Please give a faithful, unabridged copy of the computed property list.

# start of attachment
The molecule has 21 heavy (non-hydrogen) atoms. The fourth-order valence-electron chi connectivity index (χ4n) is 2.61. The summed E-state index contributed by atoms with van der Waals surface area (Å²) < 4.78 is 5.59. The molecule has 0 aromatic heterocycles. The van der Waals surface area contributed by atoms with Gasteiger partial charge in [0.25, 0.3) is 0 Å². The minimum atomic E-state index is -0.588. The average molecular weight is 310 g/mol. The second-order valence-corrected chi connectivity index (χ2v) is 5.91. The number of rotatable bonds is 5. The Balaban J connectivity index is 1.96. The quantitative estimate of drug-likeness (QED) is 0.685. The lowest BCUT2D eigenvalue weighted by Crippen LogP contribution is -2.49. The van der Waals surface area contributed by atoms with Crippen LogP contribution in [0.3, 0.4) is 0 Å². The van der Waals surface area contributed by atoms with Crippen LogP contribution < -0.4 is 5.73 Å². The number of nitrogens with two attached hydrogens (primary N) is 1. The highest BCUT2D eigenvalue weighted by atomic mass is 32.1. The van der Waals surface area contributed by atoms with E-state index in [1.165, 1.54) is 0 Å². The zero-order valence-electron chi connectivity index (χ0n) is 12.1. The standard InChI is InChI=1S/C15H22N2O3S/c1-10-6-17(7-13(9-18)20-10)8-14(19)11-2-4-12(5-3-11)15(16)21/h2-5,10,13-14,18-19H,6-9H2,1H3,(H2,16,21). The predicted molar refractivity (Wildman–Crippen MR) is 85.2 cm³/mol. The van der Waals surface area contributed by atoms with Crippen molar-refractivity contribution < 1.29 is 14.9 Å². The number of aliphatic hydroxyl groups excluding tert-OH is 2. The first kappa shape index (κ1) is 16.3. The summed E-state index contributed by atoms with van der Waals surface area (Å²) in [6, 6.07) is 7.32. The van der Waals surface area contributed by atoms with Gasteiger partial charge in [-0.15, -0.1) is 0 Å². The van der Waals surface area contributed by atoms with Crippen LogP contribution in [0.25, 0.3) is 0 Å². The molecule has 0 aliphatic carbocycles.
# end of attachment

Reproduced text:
The molecule has 21 heavy (non-hydrogen) atoms. The fourth-order valence-electron chi connectivity index (χ4n) is 2.61. The summed E-state index contributed by atoms with van der Waals surface area (Å²) < 4.78 is 5.59. The molecule has 0 aromatic heterocycles. The van der Waals surface area contributed by atoms with Gasteiger partial charge in [0.25, 0.3) is 0 Å². The minimum atomic E-state index is -0.588. The average molecular weight is 310 g/mol. The second-order valence-corrected chi connectivity index (χ2v) is 5.91. The number of rotatable bonds is 5. The Balaban J connectivity index is 1.96. The quantitative estimate of drug-likeness (QED) is 0.685. The lowest BCUT2D eigenvalue weighted by Crippen LogP contribution is -2.49. The van der Waals surface area contributed by atoms with Crippen LogP contribution in [0.3, 0.4) is 0 Å². The van der Waals surface area contributed by atoms with Crippen LogP contribution < -0.4 is 5.73 Å². The number of nitrogens with two attached hydrogens (primary N) is 1. The highest BCUT2D eigenvalue weighted by atomic mass is 32.1. The van der Waals surface area contributed by atoms with E-state index in [1.165, 1.54) is 0 Å². The zero-order valence-electron chi connectivity index (χ0n) is 12.1. The standard InChI is InChI=1S/C15H22N2O3S/c1-10-6-17(7-13(9-18)20-10)8-14(19)11-2-4-12(5-3-11)15(16)21/h2-5,10,13-14,18-19H,6-9H2,1H3,(H2,16,21). The predicted molar refractivity (Wildman–Crippen MR) is 85.2 cm³/mol. The van der Waals surface area contributed by atoms with Crippen molar-refractivity contribution < 1.29 is 14.9 Å². The number of aliphatic hydroxyl groups excluding tert-OH is 2. The first kappa shape index (κ1) is 16.3. The summed E-state index contributed by atoms with van der Waals surface area (Å²) in [6, 6.07) is 7.32. The van der Waals surface area contributed by atoms with Gasteiger partial charge in [-0.15, -0.1) is 0 Å². The van der Waals surface area contributed by atoms with Crippen LogP contribution in [0.25, 0.3) is 0 Å². The molecule has 0 aliphatic carbocycles.